Fort Vancouver Regional Library is the first place that made Vancouver feel like "home" to me. It sits at the corner of Mill Plain Blvd and Fort Vancouver Way. The high school I sort-of attended is a half-mile down the street to the east; the community college where I take courses is a couple blocks to the north. South of the library, on Evergreen Blvd, is the Fort Vancouver barracks and Officer's Row. I don't know much about our military fort and I've never really cared, but I've always loved the area between the Fort and Clark College. Officer's Row is the old officer's housing, of course; the homes have been remodeled now and are monuments of a sort. Turned into shoppes, restaurants, and flats, they rent for outrageous amounts and cater to very snooty people.
The street is long and narrow, lined with large, old trees. Officer's Row is in perpetual shade. A large park runs the length of the barracks, so that the park is a buffer between the barracks and the road. People jog with their dogs, or push babies in strollers and have picnics at the park.
Colin and I lived in an apartment just down the street from the barracks. The fire-works show at the Fort every July Fourth was visible from our balcony. A couple blocks to the west is a Mexican food restaurant where my family celebrated all our birthdays and special events when I was young.
In 1996 this area had a severe wind storm. School let us out early so we could go home and be all safe, but I walked down Officer's Row instead, hoping one of those big, big trees would be blown over and crush me, but that never happened.
I was a little troubled as a kid, angry and withdrawn and stupid. I wanted to be left alone and I only ever got that freedom at the library. You don't get into trouble there for loitering; you can plop down on a couch and read all damn day and nobody hassled you. So I spent a lot of time there. The library was my haven from an angry mother, from a mean step-father, from my drug-addicted father, from my boyfriend who pressured me into sex, and my girlfriend who didn't understand my moodiness and need for alone-time, from my shallow class-mates, from my creepy math teacher who wanted me to stay after school. The library didn't judge me or hate me or put its hand up my skirt. The library didn't make demands on me; it loved me, sheltered me, and swallowed me whole when everyone else wanted to eat away pieces of me.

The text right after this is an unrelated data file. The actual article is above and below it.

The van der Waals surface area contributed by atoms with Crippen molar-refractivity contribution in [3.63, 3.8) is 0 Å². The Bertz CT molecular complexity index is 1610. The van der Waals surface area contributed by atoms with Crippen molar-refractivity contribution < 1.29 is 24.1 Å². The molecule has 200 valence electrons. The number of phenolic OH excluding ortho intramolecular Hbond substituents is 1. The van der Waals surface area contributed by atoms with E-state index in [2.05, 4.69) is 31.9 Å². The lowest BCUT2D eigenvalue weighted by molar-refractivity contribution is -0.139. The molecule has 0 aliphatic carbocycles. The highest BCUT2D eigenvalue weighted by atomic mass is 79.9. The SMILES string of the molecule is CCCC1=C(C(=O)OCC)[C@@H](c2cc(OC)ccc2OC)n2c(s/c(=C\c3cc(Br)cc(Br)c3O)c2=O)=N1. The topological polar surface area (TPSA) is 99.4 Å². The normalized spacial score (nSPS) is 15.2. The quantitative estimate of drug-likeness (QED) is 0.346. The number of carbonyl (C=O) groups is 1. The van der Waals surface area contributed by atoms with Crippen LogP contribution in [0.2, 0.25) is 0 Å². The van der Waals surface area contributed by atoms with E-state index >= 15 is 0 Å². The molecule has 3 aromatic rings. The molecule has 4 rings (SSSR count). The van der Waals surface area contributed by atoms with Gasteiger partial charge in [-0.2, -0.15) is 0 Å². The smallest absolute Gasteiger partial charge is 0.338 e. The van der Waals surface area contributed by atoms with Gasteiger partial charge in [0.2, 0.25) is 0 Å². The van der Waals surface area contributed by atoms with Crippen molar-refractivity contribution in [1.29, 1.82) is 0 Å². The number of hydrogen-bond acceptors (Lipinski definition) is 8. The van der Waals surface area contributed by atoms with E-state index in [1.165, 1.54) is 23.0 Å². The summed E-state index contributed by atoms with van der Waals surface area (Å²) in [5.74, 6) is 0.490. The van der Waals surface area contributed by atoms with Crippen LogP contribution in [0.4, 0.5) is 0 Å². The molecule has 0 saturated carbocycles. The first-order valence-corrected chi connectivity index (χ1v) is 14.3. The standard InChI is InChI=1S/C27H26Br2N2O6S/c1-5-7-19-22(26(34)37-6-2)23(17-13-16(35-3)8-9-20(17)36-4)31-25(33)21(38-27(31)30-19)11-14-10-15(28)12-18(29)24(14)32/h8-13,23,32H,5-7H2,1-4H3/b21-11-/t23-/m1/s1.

There are large rose-bushes planted out front. A long ramp leads to the main level; administrative offices are in the basement. There's also an auditorium in the basement where guest speakers come to talk to the community, and where computer classes are held by volunteer professors for impoverished people.
The main room is very large, and is separated into areas by the stacks. There is only one hard-wall on the main floor, separating the children's section from the rest of the building. Most of the occult books are in the reference section and are not available for check-out. I can usually be found there.
The card catalogue has been gone a long time, replaced by banks of computers with access to the web-hosted catalogue. It's much faster that way, but I really miss that old card catalogue. It was beautiful, stained a lovely chestnut colour, and it smelled like every book in the world. The cards would vibrate with the energy of the books imprinted on them, and with the energy of the generations of people who touched them before me, as if they had their own stories to tell.
I have access to a much bigger library in Portland, but I think I'll miss my old library. I love the old building, the small, high windows that let in the barest amount of light in the fiction section; the reference section with its dark wood shelves that absorb all sound and sight and taste, taking all distractions from the world around me; the old woman who works the information desk, who never grows impatient with my vague help requests and always calls me "darling child". I love the volunteers, the worn carpet, the faded chairs, and the transient men who smile big and toothless at me when I say 'hello'.
I'll miss the circle and the trees out front and the rose-bush path and that corner of the parking lot under the giant fir tree where I park my car and eat sandwiches and listen to C.J. Critt.